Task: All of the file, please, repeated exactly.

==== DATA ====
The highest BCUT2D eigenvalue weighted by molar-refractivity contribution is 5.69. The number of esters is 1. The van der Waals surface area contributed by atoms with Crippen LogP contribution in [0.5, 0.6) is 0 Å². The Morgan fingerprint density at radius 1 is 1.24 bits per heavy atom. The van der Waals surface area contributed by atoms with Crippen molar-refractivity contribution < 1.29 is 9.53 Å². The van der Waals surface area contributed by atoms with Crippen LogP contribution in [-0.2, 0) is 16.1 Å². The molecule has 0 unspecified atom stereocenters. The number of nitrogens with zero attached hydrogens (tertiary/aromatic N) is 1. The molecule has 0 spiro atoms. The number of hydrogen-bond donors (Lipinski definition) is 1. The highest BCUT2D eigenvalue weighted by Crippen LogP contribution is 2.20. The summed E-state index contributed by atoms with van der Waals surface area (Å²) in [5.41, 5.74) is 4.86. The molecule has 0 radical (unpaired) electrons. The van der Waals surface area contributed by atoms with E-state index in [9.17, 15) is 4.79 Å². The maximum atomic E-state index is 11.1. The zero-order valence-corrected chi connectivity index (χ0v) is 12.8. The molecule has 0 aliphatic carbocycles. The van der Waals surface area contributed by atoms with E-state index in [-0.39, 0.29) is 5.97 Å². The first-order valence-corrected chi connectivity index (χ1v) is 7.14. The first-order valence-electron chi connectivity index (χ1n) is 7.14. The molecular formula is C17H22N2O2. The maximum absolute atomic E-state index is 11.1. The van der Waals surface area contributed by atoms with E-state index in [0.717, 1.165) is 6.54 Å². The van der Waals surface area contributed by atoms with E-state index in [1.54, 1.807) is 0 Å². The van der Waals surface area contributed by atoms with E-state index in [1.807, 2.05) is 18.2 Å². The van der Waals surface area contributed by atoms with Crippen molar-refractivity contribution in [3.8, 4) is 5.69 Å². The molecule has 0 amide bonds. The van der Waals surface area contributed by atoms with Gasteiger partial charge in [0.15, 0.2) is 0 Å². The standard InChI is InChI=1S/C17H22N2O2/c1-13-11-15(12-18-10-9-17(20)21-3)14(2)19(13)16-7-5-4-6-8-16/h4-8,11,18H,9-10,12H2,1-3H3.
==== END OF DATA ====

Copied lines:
The highest BCUT2D eigenvalue weighted by molar-refractivity contribution is 5.69. The number of esters is 1. The van der Waals surface area contributed by atoms with Crippen LogP contribution in [0.5, 0.6) is 0 Å². The Morgan fingerprint density at radius 1 is 1.24 bits per heavy atom. The van der Waals surface area contributed by atoms with Crippen molar-refractivity contribution < 1.29 is 9.53 Å². The van der Waals surface area contributed by atoms with Crippen LogP contribution in [-0.2, 0) is 16.1 Å². The molecule has 0 unspecified atom stereocenters. The number of nitrogens with zero attached hydrogens (tertiary/aromatic N) is 1. The molecule has 0 spiro atoms. The number of hydrogen-bond donors (Lipinski definition) is 1. The highest BCUT2D eigenvalue weighted by Crippen LogP contribution is 2.20. The summed E-state index contributed by atoms with van der Waals surface area (Å²) in [5.41, 5.74) is 4.86. The molecule has 0 radical (unpaired) electrons. The van der Waals surface area contributed by atoms with E-state index in [9.17, 15) is 4.79 Å². The maximum atomic E-state index is 11.1. The zero-order valence-corrected chi connectivity index (χ0v) is 12.8. The molecule has 0 aliphatic carbocycles. The van der Waals surface area contributed by atoms with E-state index in [-0.39, 0.29) is 5.97 Å². The first-order valence-corrected chi connectivity index (χ1v) is 7.14. The first-order valence-electron chi connectivity index (χ1n) is 7.14. The molecular formula is C17H22N2O2. The maximum absolute atomic E-state index is 11.1. The van der Waals surface area contributed by atoms with E-state index in [0.717, 1.165) is 6.54 Å². The van der Waals surface area contributed by atoms with E-state index in [1.54, 1.807) is 0 Å². The van der Waals surface area contributed by atoms with E-state index in [1.807, 2.05) is 18.2 Å². The van der Waals surface area contributed by atoms with Crippen molar-refractivity contribution in [3.8, 4) is 5.69 Å². The molecule has 0 amide bonds. The van der Waals surface area contributed by atoms with Gasteiger partial charge in [0.15, 0.2) is 0 Å². The standard InChI is InChI=1S/C17H22N2O2/c1-13-11-15(12-18-10-9-17(20)21-3)14(2)19(13)16-7-5-4-6-8-16/h4-8,11,18H,9-10,12H2,1-3H3.